My wife is one of those precious people who can talk to anyone. It is a gift that helps her in her role as a Practice Nurse at a busy surgery. I am aware that I also have a propensity to be talkative but there is a notable difference in our styles of conversation.
The difference to which I speak can be characterised by describing what happens when one of us returns from an evening out. It goes something like this:
The Scene: I am horizontal on the sofa surrounded by empty crisp and chocolate packets engrossed in a crucial game on 'Match of the Day'. My wife returns from her jaunt with a spring in her step and the need to 'share'.
I dutifully put to her the key question that I have been trained to ask, over years of married bliss. 'How did it go?' This four-word question unleashes a several thousand-word response during which I am treated to a minute by minute replay of all that has happened. Missing the goals and the post match discussion, with the sound now muted, I try to take it all in and avoid glazing over. Who said what to whom. Who was there. What they wore. No detail is spared. To be honest I might as well recorded the football and gone out with her.
My wife is an extremely interesting person but listening to a replay of an event that I was neither invited to, nor wanted to be present at, is the marriage equivalent of watching a friend’s home movies.
Now compare this to what happens when I return home from an evening out.
My bride is sat watching a programme about dysfunctional teenagers from the Northeast visiting a boot camp in the USA. The whole room is tidy except for a half-full cup of copy and an apple core neatly placed on the lounge table.
'How did it go?' answer 'Great!'
'Who was there?' answer 'Most people'
'What did you do?' answer 'The usual'
As far as I am concerned that just about sums up the evening but my wife is not satisfied with such a minimalist exchange. She wants it all and she wants it now, so I try to fill in the gaps by describing who wore what. (Why is that important?)
My daughters have grown to share their mother's appreciation of conversation, so much so that they can several conversations on the go at the same time.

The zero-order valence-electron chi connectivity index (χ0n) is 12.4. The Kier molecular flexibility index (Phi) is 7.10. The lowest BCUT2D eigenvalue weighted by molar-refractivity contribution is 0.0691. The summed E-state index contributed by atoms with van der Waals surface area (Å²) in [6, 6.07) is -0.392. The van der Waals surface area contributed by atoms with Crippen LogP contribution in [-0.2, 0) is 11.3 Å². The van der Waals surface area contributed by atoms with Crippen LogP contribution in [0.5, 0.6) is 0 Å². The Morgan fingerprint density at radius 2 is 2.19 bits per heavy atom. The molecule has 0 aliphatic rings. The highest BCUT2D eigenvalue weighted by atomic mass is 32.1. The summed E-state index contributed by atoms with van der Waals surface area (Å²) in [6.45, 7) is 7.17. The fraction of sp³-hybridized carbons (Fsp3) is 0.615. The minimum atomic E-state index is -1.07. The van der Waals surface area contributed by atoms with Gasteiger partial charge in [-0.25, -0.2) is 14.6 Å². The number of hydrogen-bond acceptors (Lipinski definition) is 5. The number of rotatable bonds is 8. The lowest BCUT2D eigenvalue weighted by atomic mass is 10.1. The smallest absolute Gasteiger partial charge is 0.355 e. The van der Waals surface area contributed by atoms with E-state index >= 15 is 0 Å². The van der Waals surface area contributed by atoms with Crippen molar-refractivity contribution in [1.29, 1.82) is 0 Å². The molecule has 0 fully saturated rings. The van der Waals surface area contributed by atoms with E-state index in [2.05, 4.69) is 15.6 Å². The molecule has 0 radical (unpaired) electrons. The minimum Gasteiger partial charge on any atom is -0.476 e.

Mealtime in the Molineaux house is an event in itself and represents the family’s love of conversation. In fact it is more than an event; it is a whole soap opera. On normal days it tends to be the four girls, my wife and me all congregated around the pine table in the kitchen. If this were a scene from the Waltons or Little House on the Prairie then the food would be passed around with good grace and manners. Conversation would follow in which every child spoke about the highlights of their day. And the parents would look on with justifiable, yet sugary, pride.
Not so with us! No sooner has the food landed than six pairs of arms matrix across the table in search of consumables. This is followed by fourteen conversations at once. I have to confess here that only the girls in my house can manage multi-talk. The best that I can do is to nod in the right places and try not to make eye contact with any one person.
I still recall the joy of welcoming our future son-in-law to one of these meal times. He sat wide-eyed listening to the girls seamlessly moving form one subject to another whilst I continued to nod my agreement. He was quiet literally speechless and even if he did have something to say there were no moments of silence available to him.
So what shall we conclude from this example of communicative differences? My wife and I have tried over the years to make allowances for our peccadilloes. She tries not to ask me questions when football is on and I try to remember to tell her what all the men wore on my night out.